Kitty, in between her two friends, thrashed the streamer like a whip before letting go, causing it to tangle around Beth’s unoccupied seat.
She grabbed Mary Lou and Jessica’s hand, thrusting them into the air as they finished the song, “La-da, da-da, la-da, la-da, da-da-da. Da-da, da-da, da-da-da-da, la-da.”
The girls got down off the table, eyes smiling with elation.
Kitty looped her tousled hair behind her ears as she looked at Parrish who stepped forward to congratulate her and her exhausted teammates.
“Wow,” he said earnestly. “That was fantastic, you’re braver than me and more talented than you realize.”
Kitty smiled bashfully, soaking up his praise.
Immediately, she was thrust forward into his arms as Devonne fell back against her.
Suddenly, it seemed all hell had broken loose.
Kitty unravelled herself from Parrish’s arms, turning swiftly in order to comprehend what had just ensued. Her mouth fell open in outage and disgust.
Courtney was stood astride Devonne who lay sprawled inelegantly on the floor.
A deafening silence teemed and only now, did it feel as if it was unfurling in slow motion.
Courtney’s expression was one of malevolence as she looked around the anxious faces surrounding her.
With hatred flashing in her eyes, she spat, “When are you pathetic lot going to get it in your thick skulls that no one is interested in your theatrics?! Take a look around, can you see anyone cheering or rooting for you? You can’t impress your peers so, what chance do you think you have at Sectionals?”
She swiped her arm sideways, the boom box crashing to the floor, almost hitting a startled Devonne who reacted by kicking Courtney hard in the shins, toppling the shrieking brunette to the floor.
Walker grabbed Devonne’s outstretched arms, helping her to her feet.
Baffled by Courtney’s attack on her, her hackles rising, she shouted at the girl who sat rubbing her knees ineffectively. “What the hell was all that about?” She had more than enough for one day.
Courtney responded viciously, “Face it kiddo, you’re an easy target. You strut around like the bee’s knees but you’re just a nothing, don’t you know?”
Devonne advanced, in clear anger, she was going to have this bitch but Kitty and Mary Lou sprang in front of her, holding her back.
“No, Devonne, you’re better than this. Don’t go down to her level,” Kitty pleaded.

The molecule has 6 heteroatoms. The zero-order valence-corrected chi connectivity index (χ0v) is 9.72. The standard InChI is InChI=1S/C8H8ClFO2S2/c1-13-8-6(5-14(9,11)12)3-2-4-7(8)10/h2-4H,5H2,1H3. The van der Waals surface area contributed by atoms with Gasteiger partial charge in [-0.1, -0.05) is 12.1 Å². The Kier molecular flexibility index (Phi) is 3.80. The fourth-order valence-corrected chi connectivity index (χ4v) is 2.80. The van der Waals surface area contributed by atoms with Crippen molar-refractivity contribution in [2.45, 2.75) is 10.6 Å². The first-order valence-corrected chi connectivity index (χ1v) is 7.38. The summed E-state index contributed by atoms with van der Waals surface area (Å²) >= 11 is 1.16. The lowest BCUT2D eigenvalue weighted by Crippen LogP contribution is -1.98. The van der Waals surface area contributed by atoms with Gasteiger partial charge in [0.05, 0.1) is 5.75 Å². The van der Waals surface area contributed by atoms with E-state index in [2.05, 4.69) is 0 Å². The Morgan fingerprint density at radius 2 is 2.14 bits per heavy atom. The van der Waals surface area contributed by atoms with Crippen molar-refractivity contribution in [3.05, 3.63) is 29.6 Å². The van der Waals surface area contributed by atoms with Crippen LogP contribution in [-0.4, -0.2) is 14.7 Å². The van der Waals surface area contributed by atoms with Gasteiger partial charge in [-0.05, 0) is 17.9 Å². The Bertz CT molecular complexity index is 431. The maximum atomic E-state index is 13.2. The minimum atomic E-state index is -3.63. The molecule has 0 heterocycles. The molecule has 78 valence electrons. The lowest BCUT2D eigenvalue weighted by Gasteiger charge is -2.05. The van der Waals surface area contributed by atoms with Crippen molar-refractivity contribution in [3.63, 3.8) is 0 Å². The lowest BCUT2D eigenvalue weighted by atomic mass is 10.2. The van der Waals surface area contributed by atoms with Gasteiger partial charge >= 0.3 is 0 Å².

Devonne bit down hard on her lip, tasting the saltiness of the trickling blood.
“Get out of here, you witch!” Mary Lou’s voice exploded, frightening herself in the process. Her friends looked on, astonished by her outburst.
Courtney stared back at her; she too couldn’t believe this slip of a girl, the one who had been so gentle and caring previously towards her, could now sound so forceful and controlling when defending her friends.
Slowly but surely, she regained her footing and skulked away.
The rest of the crowd scattered from the cafeteria before they had any chance to show any appreciation for the spectacle they’d been treated to, minutes earlier. Star Dominion retreated back to their seats, arguably shaken.
“How are you feeling now, Devonne?” Kitty spoke worriedly.
“Honestly,” Devonne replied hoarsely, “I’m as right as rain. Stop stressing; it’s only my pride that’s been hurt. You’re forgetting, Kit, that I’m actually stronger than I look and a heap more stubborn,” she finished with a little giggle and rolled her eyes at the others, causing them to laugh along with her as they retrieved their cold plates from the floor.
They looked down, ready to tuck into there unappetizing congealed meals, to see that they were now sprinkled with pieces of broken plastic, which had been their choir’s boom box.
Courtney returned to her table, the four girls had sat watching her approaching and had agreed that the best course of action would be to give her the cold shoulder. None of them condoned what she had done.
She looked down at her seat where Spencer had planted her legs and who was looking back at her judgmentally. Spencer said coolly, “You do realise there will be repercussions from this, don’t you? There always are and trust me, I know better than most.”
Elliot rolled the four dry ease marker pens in the palm of his hand, opting for the black and red one because they were his favourite colours. He turned to the white board and with a flash of inspiration, wrote in big bold letters a word and with his red pen, added a flame effect around it.
He stepped aside, turning to face the glee club.
Mary Lou clapped her hands excitedly, squawking loudly, “Jeez, our first assignment,” and just as quickly, groaned ever louder as she mouthed the word, “Vulnerability?” with a puzzled expression.